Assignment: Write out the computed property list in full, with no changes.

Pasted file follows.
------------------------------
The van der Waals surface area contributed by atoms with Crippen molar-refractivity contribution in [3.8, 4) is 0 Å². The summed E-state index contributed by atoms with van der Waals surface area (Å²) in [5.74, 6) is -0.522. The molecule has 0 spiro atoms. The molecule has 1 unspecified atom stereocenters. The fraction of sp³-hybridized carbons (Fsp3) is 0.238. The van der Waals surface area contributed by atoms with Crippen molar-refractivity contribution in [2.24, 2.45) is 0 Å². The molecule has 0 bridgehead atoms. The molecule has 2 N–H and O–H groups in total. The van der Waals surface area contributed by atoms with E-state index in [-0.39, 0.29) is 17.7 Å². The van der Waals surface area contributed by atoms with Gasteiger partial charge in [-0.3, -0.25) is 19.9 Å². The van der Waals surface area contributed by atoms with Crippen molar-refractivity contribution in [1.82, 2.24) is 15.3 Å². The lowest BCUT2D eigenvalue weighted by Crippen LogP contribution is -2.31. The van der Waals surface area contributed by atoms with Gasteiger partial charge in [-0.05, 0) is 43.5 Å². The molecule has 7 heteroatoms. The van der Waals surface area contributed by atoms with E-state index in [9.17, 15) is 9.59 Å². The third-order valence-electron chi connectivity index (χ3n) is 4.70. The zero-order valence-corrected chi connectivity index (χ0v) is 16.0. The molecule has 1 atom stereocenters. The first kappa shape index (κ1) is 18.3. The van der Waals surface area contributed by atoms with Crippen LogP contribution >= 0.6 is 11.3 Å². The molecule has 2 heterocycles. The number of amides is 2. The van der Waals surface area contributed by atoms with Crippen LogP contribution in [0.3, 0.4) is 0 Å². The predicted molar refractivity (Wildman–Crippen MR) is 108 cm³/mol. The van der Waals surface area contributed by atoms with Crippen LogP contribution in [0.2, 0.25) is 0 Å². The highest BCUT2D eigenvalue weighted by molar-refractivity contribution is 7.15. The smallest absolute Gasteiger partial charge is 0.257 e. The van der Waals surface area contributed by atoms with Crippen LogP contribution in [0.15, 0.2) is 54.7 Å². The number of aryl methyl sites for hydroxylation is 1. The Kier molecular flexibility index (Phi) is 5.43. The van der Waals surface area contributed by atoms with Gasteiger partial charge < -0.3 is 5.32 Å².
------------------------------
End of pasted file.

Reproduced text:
The van der Waals surface area contributed by atoms with Crippen molar-refractivity contribution in [3.8, 4) is 0 Å². The summed E-state index contributed by atoms with van der Waals surface area (Å²) in [5.74, 6) is -0.522. The molecule has 0 spiro atoms. The molecule has 1 unspecified atom stereocenters. The fraction of sp³-hybridized carbons (Fsp3) is 0.238. The van der Waals surface area contributed by atoms with Crippen molar-refractivity contribution in [2.24, 2.45) is 0 Å². The molecule has 0 bridgehead atoms. The molecule has 2 N–H and O–H groups in total. The van der Waals surface area contributed by atoms with E-state index in [-0.39, 0.29) is 17.7 Å². The van der Waals surface area contributed by atoms with Gasteiger partial charge in [-0.3, -0.25) is 19.9 Å². The van der Waals surface area contributed by atoms with Crippen molar-refractivity contribution in [1.82, 2.24) is 15.3 Å². The lowest BCUT2D eigenvalue weighted by Crippen LogP contribution is -2.31. The van der Waals surface area contributed by atoms with Gasteiger partial charge in [-0.05, 0) is 43.5 Å². The molecule has 7 heteroatoms. The van der Waals surface area contributed by atoms with E-state index in [9.17, 15) is 9.59 Å². The third-order valence-electron chi connectivity index (χ3n) is 4.70. The zero-order valence-corrected chi connectivity index (χ0v) is 16.0. The molecule has 1 atom stereocenters. The first kappa shape index (κ1) is 18.3. The van der Waals surface area contributed by atoms with Crippen LogP contribution >= 0.6 is 11.3 Å². The molecule has 2 heterocycles. The number of amides is 2. The van der Waals surface area contributed by atoms with Crippen LogP contribution in [0.3, 0.4) is 0 Å². The predicted molar refractivity (Wildman–Crippen MR) is 108 cm³/mol. The van der Waals surface area contributed by atoms with Crippen LogP contribution in [0.2, 0.25) is 0 Å². The highest BCUT2D eigenvalue weighted by molar-refractivity contribution is 7.15. The smallest absolute Gasteiger partial charge is 0.257 e. The van der Waals surface area contributed by atoms with Crippen LogP contribution in [0.15, 0.2) is 54.7 Å². The number of aryl methyl sites for hydroxylation is 1. The Kier molecular flexibility index (Phi) is 5.43. The van der Waals surface area contributed by atoms with Gasteiger partial charge < -0.3 is 5.32 Å².